UK 4G moves closer with Ofcom auction

By Dyenamic Solitions - Last updated: Wednesday, December 19, 2012 - Save & Share - Leave a Comment

The universal roll out of 4G in the UK has progressed as seven bidders for the auction of bandwidths have been named by Ofcom.UK 4G moves closer with Ofcom auctionThe telecoms regulator said the auction would increase the amount of airwave available for smartphones by more than 75%.

The auction is due to start next month, with licences granted by March and services launching in May and June.

The complete list of bidders is:

“New 4G services will stimulate investment, growth and innovation in the UK, and deliver significant benefits to consumers in terms of better, faster and more reliable mobile broadband connections,” said Ed Richards, Ofcom’s chief executive.

Download speeds will initially be at least five to seven times faster than existing 3G networks, Ofcom claimed.

The auction is expected to raise £3.5 billion for government coffers, or 0.2% of the UK’s annual economic output, according to the Office for Budget Responsibility – far less than the £22 billion raised by the auction of 3G bandwidth, which was held at the height of the dotcom bubble in 2000.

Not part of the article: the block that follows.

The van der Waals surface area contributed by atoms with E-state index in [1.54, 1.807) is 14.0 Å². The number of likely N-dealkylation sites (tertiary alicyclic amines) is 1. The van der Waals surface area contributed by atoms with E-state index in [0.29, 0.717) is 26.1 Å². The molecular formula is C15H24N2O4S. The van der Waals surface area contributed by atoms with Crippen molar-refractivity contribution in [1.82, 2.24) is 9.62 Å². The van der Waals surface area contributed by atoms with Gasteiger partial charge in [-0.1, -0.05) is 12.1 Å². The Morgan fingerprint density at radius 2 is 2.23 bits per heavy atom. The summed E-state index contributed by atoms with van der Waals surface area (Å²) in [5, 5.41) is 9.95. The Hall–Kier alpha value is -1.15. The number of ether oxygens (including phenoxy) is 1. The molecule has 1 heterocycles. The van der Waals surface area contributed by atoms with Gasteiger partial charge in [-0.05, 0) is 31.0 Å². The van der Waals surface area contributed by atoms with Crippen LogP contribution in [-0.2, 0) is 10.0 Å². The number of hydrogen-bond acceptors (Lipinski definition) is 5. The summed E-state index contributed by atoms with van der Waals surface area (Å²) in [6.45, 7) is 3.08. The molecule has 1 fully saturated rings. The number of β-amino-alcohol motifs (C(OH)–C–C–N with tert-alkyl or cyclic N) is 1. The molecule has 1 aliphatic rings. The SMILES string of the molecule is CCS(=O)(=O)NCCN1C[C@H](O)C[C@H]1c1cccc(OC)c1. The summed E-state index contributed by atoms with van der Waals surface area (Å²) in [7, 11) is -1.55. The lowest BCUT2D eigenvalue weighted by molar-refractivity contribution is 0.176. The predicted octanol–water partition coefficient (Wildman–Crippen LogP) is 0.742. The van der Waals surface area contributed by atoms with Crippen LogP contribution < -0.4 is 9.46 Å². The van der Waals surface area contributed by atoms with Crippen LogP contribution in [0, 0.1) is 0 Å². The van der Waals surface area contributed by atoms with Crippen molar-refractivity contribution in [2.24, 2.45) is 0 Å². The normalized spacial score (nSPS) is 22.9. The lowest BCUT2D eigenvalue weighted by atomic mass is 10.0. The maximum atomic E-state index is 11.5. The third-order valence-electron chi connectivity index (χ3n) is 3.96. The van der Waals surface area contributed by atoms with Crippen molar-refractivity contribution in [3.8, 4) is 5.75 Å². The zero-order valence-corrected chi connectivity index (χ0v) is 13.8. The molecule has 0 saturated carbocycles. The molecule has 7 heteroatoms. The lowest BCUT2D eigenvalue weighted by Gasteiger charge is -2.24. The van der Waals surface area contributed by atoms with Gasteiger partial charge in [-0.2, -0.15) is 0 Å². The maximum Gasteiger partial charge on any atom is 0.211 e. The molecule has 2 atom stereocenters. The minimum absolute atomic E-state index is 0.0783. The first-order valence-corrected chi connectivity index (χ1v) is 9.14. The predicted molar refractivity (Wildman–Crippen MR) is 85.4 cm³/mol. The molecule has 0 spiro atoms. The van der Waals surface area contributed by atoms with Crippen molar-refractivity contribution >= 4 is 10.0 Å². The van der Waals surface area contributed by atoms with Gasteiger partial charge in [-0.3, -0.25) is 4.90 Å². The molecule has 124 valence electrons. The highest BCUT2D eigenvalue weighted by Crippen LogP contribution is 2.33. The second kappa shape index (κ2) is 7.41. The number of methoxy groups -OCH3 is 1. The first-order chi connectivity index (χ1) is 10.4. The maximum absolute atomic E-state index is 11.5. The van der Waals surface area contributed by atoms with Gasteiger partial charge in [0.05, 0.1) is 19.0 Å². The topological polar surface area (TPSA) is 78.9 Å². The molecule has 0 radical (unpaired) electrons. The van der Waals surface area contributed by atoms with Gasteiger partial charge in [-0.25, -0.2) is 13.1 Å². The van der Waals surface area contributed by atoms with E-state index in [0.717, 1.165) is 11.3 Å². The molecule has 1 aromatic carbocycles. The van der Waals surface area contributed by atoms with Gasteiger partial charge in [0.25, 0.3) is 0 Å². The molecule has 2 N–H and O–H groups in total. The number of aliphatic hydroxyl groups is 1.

The auction is making use of the 800MHz radio spectrum freed up by the switch from analogue to digital television, and also offers an additional higher-frequency 2.6GHz band.

Ultra-high frequencies – between 300MHz and 3GHz – are seen as a sweet-spot for mobile communications, as they combine acceptable signal range with adequate capacity for high data transmission, such as in the case of video streaming.

Lower frequency radio waves travel further and penetrate buildings more easily, and are seen as better suited to rural areas.

The higher frequency band is better able to cope with heavy data transmission, and is seen as preferable in urban areas, although its more restricted reception area means that operators may need to set up more masts, including inside some public buildings.

Mobile services occupy relatively tight bands of the radio spectrum within the 300MHz to 3GHz sweet-spot, meaning that there is plenty of capacity available to support much greater mobile data transmission in future.

However, Ofcom’s ability to provide new bandwidths within the UK is limited by the need to harmonise bandwidths internationally.

Mobile handsets are designed to tune into the same specific frequencies in many different countries. Producing a separate handset just for UK-only frequencies would be more expensive for manufacturers.

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